Just by looking at a construction site you can tell it’s an inherently dangerous workplace. With loud machinery, scaffolding, heavy materials and equipment, it’s easy to picture how one small, wrong move could lead to disaster. Yet knowing the statistics and risks, and even with safety procedures in place, workers are often tempted to take shortcuts to meet deadlines and budget.
However, cutting corners when it comes to safety can have serious consequences. Statistics from OSHA, reveal that 2015 saw a staggering 937 fatalities at construction sites, with the top ten most frequently cited failures listed below (fiscal year 2016):
- Fall protection
- Hazard communication standard
- Scaffolding, general requirements
- Respiratory protection
- Control of hazardous energy (lockout/tagout)
- Powered industrial trucks
- Machinery and Machine Guarding
- Electrical, wiring methods, components, and equipment
- Electrical systems design, general requirement
In fact, safety is such a concern that New York City Mayor Bill de Blasio recently signed into law a measure that requires construction workers in NYC to undergo at least 40 hours of safety training. This is despite push-back from those who say the law will be too expensive to comply with.
While risks are inherent to every construction project, there are processes and tools to mitigate these. Construction contractors who implement formal safety and health management systems report success in reducing hazards, injuries and fatalities. The key to this success? Making safety a part of your everyday company values.
Where to get started? Here are 10 things every company should do to build create a culture where safety is priority.
Start at the Top
Safety starts with leadership, from business owners, project managers and supervisors on down, to become intrinsic to company values. Not only must top management lead by example, they will need to designate resources, people, budget, and time for training and continuing evaluation. All team members, starting from the top, need to participate to emphasize the importance of safety and make it a successful imitative.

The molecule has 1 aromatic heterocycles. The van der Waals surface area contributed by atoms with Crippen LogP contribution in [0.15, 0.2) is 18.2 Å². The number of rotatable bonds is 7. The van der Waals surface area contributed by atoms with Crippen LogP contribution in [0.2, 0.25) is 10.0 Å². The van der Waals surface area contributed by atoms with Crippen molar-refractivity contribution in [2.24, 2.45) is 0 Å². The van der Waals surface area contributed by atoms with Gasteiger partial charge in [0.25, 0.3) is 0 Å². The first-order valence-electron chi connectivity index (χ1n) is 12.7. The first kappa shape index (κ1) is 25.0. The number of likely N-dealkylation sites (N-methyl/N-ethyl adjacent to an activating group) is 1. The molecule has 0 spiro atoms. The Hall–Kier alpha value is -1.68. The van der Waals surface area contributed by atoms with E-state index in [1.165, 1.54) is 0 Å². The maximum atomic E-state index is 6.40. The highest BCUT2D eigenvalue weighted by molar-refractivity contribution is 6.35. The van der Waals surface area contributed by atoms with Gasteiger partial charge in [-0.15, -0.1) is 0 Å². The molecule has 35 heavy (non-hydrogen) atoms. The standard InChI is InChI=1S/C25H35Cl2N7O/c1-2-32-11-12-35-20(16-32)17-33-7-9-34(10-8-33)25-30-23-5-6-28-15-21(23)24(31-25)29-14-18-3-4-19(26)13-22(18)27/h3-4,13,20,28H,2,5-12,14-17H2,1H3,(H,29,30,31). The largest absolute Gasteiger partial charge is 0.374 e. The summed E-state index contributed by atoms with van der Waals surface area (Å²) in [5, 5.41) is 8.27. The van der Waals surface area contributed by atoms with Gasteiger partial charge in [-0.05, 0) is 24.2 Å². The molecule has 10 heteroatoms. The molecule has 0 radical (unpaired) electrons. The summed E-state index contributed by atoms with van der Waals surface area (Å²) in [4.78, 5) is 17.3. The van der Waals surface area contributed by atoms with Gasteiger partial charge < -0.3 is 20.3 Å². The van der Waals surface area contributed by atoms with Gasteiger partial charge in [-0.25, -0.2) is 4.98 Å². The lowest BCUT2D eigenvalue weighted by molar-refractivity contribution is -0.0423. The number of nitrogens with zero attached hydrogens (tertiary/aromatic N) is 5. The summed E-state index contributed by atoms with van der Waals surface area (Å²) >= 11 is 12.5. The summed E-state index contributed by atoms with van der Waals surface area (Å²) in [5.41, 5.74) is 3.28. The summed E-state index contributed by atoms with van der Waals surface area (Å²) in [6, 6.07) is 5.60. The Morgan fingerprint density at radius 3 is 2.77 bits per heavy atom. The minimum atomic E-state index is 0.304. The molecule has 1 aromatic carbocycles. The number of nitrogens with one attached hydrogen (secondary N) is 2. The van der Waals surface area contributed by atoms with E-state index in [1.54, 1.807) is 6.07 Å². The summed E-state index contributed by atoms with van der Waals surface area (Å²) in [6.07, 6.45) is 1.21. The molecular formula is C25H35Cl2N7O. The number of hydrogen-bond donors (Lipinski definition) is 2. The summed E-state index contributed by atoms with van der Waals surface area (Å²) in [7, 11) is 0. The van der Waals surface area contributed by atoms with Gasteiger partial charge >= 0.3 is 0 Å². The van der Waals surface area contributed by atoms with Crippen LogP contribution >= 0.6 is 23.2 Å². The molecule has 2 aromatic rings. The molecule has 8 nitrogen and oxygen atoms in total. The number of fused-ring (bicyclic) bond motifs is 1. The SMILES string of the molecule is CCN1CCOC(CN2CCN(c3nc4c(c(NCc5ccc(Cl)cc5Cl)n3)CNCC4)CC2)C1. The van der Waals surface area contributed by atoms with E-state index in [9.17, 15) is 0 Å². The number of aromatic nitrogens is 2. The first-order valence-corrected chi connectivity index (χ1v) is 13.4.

Designate a Safety Committee or Full-time Safety Coordinator
Your committee and/or coordinator provides day-to-day support for field personnel. This team should include members from all levels and meet regularly to provide feedback and adjustments to current safety plans as the construction site evolves.
Create Accountability at all Levels
Safety plans need to be strictly enforced and all employees must be held accountable. Monitor and reinforce good habits, and make sure breaking the rules will have consequences.
Start Safety at the Project Planning Process
By integrating safety into your planning system at all possible points, you minimize the chances of costly, or even deadly, oversights.
Review Your Sub-contractors
At the job site, safety monitoring expands past your company. Investigate the safety records and performance of potential sub-contractors as part of your procurement process. Ensure you’re bringing on teams with not only with clean safety records, but who share your core commitment to safety.
Provide Proper Training for Your Workers
This may seem obvious, but don’t assume. Make sure your teams are trained in equipment use, job site risks, emergency plans, and reporting incidents. Be sure to include subs and temporary workers in training and orientations.
Today, there are apps for just about everything. There are even apps dedicated to jobsite safety, such as Safesite, that make it easy to identify, monitor and streamline safety tasks. In addition, you can use your construction document management platform to store safety plans, manuals, and emergency contacts/plans so they are easily accessible.
Address Safety Everyday
Don’t just conduct one training session and call it a day. Make safety part of the conversation every day and incorporate it into meetings, reviews, signage, etc.
Conduct Regular Inspection and Review All Incidents
Conduct inspections at your jobsite regularly to make sure safety initiatives and practices are being followed. Make sure all equipment has been inspected and is in proper working order. Investigate every incident and near miss to determine the causes and use that information to improve your safety processes.
Be Transparent and Foster Open Communication
Allowing open and informal communications between workers and supervisors is key to building a culture of safety. When employees feel their concerns are being heard without repercussions, these dialogs can unearth faulty equipment, poor habits and behavior, and fundamental issues in the current safety plan, before they lead to an accident. Management must also be open about what is being reported and actions being taken.
Proactive safety management not only means keeping track of safety meetings, identifying hazards, using preventative maintenance checklists, collecting near miss data, etc. It includes taking your most valuable resource, people, and building a culture using open dialog to for improved safety awareness that eventually leads to gains in morale, quality and customer satisfaction.